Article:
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Remembering children’s rights

With Christmas coming up, Simon Woolley is glad he took a break from festive activities to consider the rights of children.

It’s that time of year again when, for many of us, time seems to simply evaporate. If you are fortunate to be employed, most of the day has gone already.

On top of that there’s the school Xmas fate, the school carol service. ‘Dad’, my four year old son enquired: ‘Are you and Mum coming to the carol service’? ‘Of course we are Son’, I replied, knowing that something, somewhere would have to be cancelled.

As Director of Operation Black Vote (OBV) I get invited to a number of end of year receptions and then there’s our own Xmas lunch, not to mention finding time to do the dreaded seasonal shopping.

Simon Woolley

So when an invitation came through to attend another reception, this time to mark the 20th anniversary of the Convention on the Rights of the Child, I instinctively thought, I’d love to go but just don’t have the time.’

In the end I decided to attend, not least because I thought whilst our own son, perhaps like many others here in the UK, get over indulged by their parents there are millions of other children around the world who are not afforded the most basic human rights, much less indulgence. I’m glad I went.

I listened intently to the special guest speaker Mrs Mmasekgoa Masire-Mwamb, Commonwealth Deputy Secretary-General, who reminded the audience that children are not our property, adding that they are young individuals with their own particular rights that should be honoured and protected. ‘It is our role as parents, careers and wider society. We are their guardians, there to love, protect and respect them’.

As her job covers some 53 Commonwealth nations, Masire-Mwamb’s remit in this area covers a wide range of the challenges faced by millions of children.

For example, she spoke passionately about the right of children not to be genitally mutilated, or forced into marriage, particularly underage. She also championed t those other basic child rights including health care, shelter and education.

Interestingly, when we in the UK think of human rights for children, it is often in regards to countries very far from our own. And yet in certain areas we need to challenge ourselves and our Government.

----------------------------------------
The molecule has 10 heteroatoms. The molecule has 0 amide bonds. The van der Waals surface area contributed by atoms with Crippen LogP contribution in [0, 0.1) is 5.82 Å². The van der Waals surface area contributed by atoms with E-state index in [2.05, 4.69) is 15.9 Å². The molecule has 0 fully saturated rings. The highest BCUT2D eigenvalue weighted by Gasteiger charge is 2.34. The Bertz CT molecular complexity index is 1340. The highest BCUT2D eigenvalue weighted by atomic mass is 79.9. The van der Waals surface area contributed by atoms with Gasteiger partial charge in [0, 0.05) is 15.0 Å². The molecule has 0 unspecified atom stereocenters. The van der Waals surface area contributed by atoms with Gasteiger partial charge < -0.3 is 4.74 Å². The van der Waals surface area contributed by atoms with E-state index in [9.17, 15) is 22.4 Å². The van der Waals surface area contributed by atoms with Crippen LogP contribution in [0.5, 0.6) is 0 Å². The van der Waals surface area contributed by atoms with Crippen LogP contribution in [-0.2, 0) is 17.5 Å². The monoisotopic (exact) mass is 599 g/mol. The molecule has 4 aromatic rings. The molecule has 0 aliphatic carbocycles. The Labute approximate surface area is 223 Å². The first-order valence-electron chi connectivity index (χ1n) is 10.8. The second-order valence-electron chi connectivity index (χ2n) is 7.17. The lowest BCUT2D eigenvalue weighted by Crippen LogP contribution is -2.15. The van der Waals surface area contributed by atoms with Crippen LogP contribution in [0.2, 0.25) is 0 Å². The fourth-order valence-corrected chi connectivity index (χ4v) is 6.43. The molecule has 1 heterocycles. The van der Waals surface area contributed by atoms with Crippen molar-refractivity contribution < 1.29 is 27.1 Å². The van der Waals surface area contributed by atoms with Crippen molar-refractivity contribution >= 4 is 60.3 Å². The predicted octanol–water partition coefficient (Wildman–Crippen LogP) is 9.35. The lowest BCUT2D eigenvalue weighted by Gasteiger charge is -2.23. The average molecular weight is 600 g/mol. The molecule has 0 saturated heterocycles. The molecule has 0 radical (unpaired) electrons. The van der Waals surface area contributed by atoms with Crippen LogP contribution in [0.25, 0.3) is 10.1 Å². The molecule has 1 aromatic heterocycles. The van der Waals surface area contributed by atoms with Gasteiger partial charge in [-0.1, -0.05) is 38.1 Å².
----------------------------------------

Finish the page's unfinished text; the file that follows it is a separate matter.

One barometer that indicates a nation’s intent to a child’s human rights is how much of their GDP they put into education. Some maybe surprised to learn that, according to UNESCO, Caribbean countries spend more of the GDP on their children’s education than Europe.

On a more positive note, however, there are manifestations of how the agenda of children’s human rights is helping to develop our own children.

Here in the UK, a child’s right to be heard, and have access to contribute to society is being translated into a kaleidoscope of young mayors locally elected, and making a real difference to their communities.

I witnessed this first hand at an event in which the young mayor of Tower Hamlets, Uma Akther, and her three Deputies engaged with 400 children at the Mulberry School East London.

There, the young Mayor implored her fellow students to be the very best they could be. The local authority have played their role too, not just in words but also in deeds by ensuring the elected youths had a sizeable budget in which they would decide –after consultation with their peers-how best to spend the money on youth projects.

Encouraging citizenship in this way not only emphasis’s the right for youths to be heard, but it also encourages great responsibility whilst highlighting the difficult choices that have to be made.

I have another interest in this subject too. I have recently been appointed a Commissioner to the Commission for Equality and Human Rights.

A huge challenge if ever there was one, not least for the well being of our society. I’m sure it is the opinion of the Chair Trevor Phillips and my fellow commissioners that equality and human rights will be vital not only for the vibrancy of Britain PLC, as we fight our way out of recession but also for the heart and soul of our nation.

Attending the 20th anniversary of the Convention on the rights of the child was a timely reminder.

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